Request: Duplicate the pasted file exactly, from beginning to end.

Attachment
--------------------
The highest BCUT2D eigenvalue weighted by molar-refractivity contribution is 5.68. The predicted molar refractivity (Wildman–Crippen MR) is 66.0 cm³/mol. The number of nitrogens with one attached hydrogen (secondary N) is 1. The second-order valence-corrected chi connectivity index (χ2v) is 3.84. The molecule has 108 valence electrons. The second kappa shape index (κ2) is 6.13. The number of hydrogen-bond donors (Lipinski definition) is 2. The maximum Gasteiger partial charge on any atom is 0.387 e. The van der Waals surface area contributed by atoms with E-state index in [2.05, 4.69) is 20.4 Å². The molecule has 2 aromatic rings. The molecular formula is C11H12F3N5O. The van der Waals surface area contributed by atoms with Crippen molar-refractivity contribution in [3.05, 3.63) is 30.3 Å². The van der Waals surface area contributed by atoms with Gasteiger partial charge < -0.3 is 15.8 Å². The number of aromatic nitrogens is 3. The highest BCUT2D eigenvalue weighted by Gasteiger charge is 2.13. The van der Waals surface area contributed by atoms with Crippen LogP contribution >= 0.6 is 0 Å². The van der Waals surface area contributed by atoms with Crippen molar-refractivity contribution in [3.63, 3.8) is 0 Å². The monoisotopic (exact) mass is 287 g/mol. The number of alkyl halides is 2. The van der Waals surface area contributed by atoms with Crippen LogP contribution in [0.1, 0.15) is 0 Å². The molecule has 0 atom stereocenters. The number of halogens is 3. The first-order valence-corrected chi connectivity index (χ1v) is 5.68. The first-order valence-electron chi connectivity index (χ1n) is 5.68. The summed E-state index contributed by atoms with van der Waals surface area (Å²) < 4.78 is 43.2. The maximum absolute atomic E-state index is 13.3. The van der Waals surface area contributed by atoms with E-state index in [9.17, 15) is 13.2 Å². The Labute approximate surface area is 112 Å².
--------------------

The highest BCUT2D eigenvalue weighted by molar-refractivity contribution is 5.68. The predicted molar refractivity (Wildman–Crippen MR) is 66.0 cm³/mol. The number of nitrogens with one attached hydrogen (secondary N) is 1. The second-order valence-corrected chi connectivity index (χ2v) is 3.84. The molecule has 108 valence electrons. The second kappa shape index (κ2) is 6.13. The number of hydrogen-bond donors (Lipinski definition) is 2. The maximum Gasteiger partial charge on any atom is 0.387 e. The van der Waals surface area contributed by atoms with E-state index in [2.05, 4.69) is 20.4 Å². The molecule has 2 aromatic rings. The molecular formula is C11H12F3N5O. The van der Waals surface area contributed by atoms with Crippen molar-refractivity contribution in [3.05, 3.63) is 30.3 Å². The van der Waals surface area contributed by atoms with Gasteiger partial charge < -0.3 is 15.8 Å². The number of aromatic nitrogens is 3. The highest BCUT2D eigenvalue weighted by Gasteiger charge is 2.13. The van der Waals surface area contributed by atoms with Crippen LogP contribution >= 0.6 is 0 Å². The van der Waals surface area contributed by atoms with Crippen molar-refractivity contribution in [3.63, 3.8) is 0 Å². The monoisotopic (exact) mass is 287 g/mol. The number of alkyl halides is 2. The van der Waals surface area contributed by atoms with Crippen LogP contribution in [0.1, 0.15) is 0 Å². The molecule has 0 atom stereocenters. The number of halogens is 3. The first-order valence-corrected chi connectivity index (χ1v) is 5.68. The first-order valence-electron chi connectivity index (χ1n) is 5.68. The summed E-state index contributed by atoms with van der Waals surface area (Å²) < 4.78 is 43.2. The maximum absolute atomic E-state index is 13.3. The van der Waals surface area contributed by atoms with E-state index in [9.17, 15) is 13.2 Å². The Labute approximate surface area is 112 Å².